Romulo pointed out that as economic power, China has also become more adept at its carrot and stick strategy, recalling how China banned Philippine bananas and halted Chinese tourists from visiting the country in response to the UN Permanent Court of Arbitration case the Philippines brought against it.

He also noted that in the promise of more than P20 billion in development aid and investment by China to the Philippines, ”we are now seeing the reverse as we downplay winning the case”.

The diminution of the TPP has also led to high hopes for the China-led Regional Comprehensive Economic Partnership (RCEP).

Romulo described RCEP “for now, as the only game in town which will expand ASEAN’s reach to a market of 3.4 billion people with a combined GDP of over $23 trillion, making it the world’s biggest free trade zone surpassing the EU and NAFTA in size.”

Senior officials from the countries wishing to be involved met in South Korea for the 20th time last week before the upcoming ASEAN Summit to put the finishing touches on the deal’s key elements.

Romulo noted, however, that negotiations have so far been opaque so that the outcome of the deal is uncertain. Even Japan has also recently led efforts to revive the TPP deal minus the US.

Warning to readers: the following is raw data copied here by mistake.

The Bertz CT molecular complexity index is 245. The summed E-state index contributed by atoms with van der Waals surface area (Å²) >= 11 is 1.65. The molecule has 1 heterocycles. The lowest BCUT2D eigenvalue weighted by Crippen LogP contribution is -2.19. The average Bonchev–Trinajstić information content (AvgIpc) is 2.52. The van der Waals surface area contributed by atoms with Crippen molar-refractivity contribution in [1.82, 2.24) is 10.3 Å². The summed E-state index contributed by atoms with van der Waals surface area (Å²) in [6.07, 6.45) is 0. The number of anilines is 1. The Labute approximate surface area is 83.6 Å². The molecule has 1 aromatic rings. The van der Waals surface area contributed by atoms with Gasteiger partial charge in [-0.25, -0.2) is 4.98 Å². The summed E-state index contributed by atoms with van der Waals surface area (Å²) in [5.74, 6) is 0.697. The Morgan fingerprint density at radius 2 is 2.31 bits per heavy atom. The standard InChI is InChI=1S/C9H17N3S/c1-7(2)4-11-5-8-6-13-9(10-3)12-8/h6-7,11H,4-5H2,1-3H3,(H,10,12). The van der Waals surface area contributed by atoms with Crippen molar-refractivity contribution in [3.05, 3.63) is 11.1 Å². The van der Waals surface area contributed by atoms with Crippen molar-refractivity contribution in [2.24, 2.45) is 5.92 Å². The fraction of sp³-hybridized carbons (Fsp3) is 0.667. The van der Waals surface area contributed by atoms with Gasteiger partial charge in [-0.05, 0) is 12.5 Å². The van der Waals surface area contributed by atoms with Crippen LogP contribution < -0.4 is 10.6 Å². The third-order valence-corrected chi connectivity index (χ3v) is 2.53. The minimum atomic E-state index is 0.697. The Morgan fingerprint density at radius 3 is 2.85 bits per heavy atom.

BELT AND ROAD. China's proposed belt and road initiative will connect China to economic circles in Europe, Asia, and Africa. Graphic by Raffy de Guzman, based on China Daily map

Deeper integration and focus on SMEs

In response to this new world order, Romulo said ASEAN nations have to deepen the integration of their economies.

While noting that inter-ASEAN trade and investments have grown markedly in the last 50 years, Romulo said it seems to have “plateaued at 25% for trade and around 20% for foreign direct investment”.

This is “not enough to achieve real integration, being well-below what the nations of the EU [European Union] achieved at a comparable stage,” he added.

One aspect where ASEAN is on track is the elimination of tariffs on goods, having thus far removed around 99% of them.

Romulo said, however, that more work is needed in trade facilitation, notably in harmonizing rules of origin, creating uniform customs and procedures throughout the 10 nations, removing non-tariff barriers, and enhancing the free flow of labor.

The former DFA secretary also highlighted the fact that the current ASEAN charter has “no teeth” when it comes to non-compliance. Amending it to penalize countries for not following rules would definitely speed up economic integration.

Former trade secretary Gregory Domingo, for his part, pointed out that micro and small enterprises (MSMEs) have to be put at the center of ASEAN policy.

“MSMEs account for up to 99% of businesses in ASEAN so [policymakers] should be concerned. They also comprise a big part of the anti-trade sentiment because they don’t feel the benefits of free-trade agreements,” he said.

“If you are a small business, you see the influx of goods coming from overseas, mostly from big firms and they are displacing you, but you don’t feel like you have the opportunity to take advantage of the markets in other countries,” he explained.